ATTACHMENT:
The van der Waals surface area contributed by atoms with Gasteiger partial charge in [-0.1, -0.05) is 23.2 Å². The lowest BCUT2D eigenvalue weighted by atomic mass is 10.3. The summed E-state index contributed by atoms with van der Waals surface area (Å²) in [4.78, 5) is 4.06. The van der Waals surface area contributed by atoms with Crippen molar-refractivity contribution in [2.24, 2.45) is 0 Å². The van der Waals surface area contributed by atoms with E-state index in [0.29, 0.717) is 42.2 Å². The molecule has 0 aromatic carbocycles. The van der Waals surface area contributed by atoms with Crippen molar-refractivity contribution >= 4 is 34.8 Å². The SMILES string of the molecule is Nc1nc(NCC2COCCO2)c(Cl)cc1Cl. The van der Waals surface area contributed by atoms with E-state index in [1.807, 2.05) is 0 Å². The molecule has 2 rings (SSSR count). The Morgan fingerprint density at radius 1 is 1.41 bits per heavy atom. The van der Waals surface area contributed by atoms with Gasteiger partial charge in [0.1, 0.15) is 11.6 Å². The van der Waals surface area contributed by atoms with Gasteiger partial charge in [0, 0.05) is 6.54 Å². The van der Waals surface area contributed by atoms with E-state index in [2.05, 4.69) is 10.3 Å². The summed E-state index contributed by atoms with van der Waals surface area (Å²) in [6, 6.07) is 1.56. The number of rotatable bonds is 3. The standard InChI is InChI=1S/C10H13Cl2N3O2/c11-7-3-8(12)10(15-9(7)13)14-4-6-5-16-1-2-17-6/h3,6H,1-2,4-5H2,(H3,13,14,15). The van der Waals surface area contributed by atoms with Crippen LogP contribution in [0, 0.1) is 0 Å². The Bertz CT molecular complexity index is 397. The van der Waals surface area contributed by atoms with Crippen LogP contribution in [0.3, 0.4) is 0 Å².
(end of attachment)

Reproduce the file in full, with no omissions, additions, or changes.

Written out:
The van der Waals surface area contributed by atoms with Gasteiger partial charge in [-0.1, -0.05) is 23.2 Å². The lowest BCUT2D eigenvalue weighted by atomic mass is 10.3. The summed E-state index contributed by atoms with van der Waals surface area (Å²) in [4.78, 5) is 4.06. The van der Waals surface area contributed by atoms with Crippen molar-refractivity contribution in [2.24, 2.45) is 0 Å². The van der Waals surface area contributed by atoms with E-state index in [0.29, 0.717) is 42.2 Å². The molecule has 0 aromatic carbocycles. The van der Waals surface area contributed by atoms with Crippen molar-refractivity contribution >= 4 is 34.8 Å². The SMILES string of the molecule is Nc1nc(NCC2COCCO2)c(Cl)cc1Cl. The van der Waals surface area contributed by atoms with E-state index in [1.807, 2.05) is 0 Å². The molecule has 2 rings (SSSR count). The Morgan fingerprint density at radius 1 is 1.41 bits per heavy atom. The van der Waals surface area contributed by atoms with Gasteiger partial charge in [0.1, 0.15) is 11.6 Å². The van der Waals surface area contributed by atoms with Gasteiger partial charge in [0, 0.05) is 6.54 Å². The van der Waals surface area contributed by atoms with E-state index in [2.05, 4.69) is 10.3 Å². The summed E-state index contributed by atoms with van der Waals surface area (Å²) in [6, 6.07) is 1.56. The number of rotatable bonds is 3. The standard InChI is InChI=1S/C10H13Cl2N3O2/c11-7-3-8(12)10(15-9(7)13)14-4-6-5-16-1-2-17-6/h3,6H,1-2,4-5H2,(H3,13,14,15). The van der Waals surface area contributed by atoms with Crippen LogP contribution in [0, 0.1) is 0 Å². The Bertz CT molecular complexity index is 397. The van der Waals surface area contributed by atoms with Crippen LogP contribution in [0.3, 0.4) is 0 Å².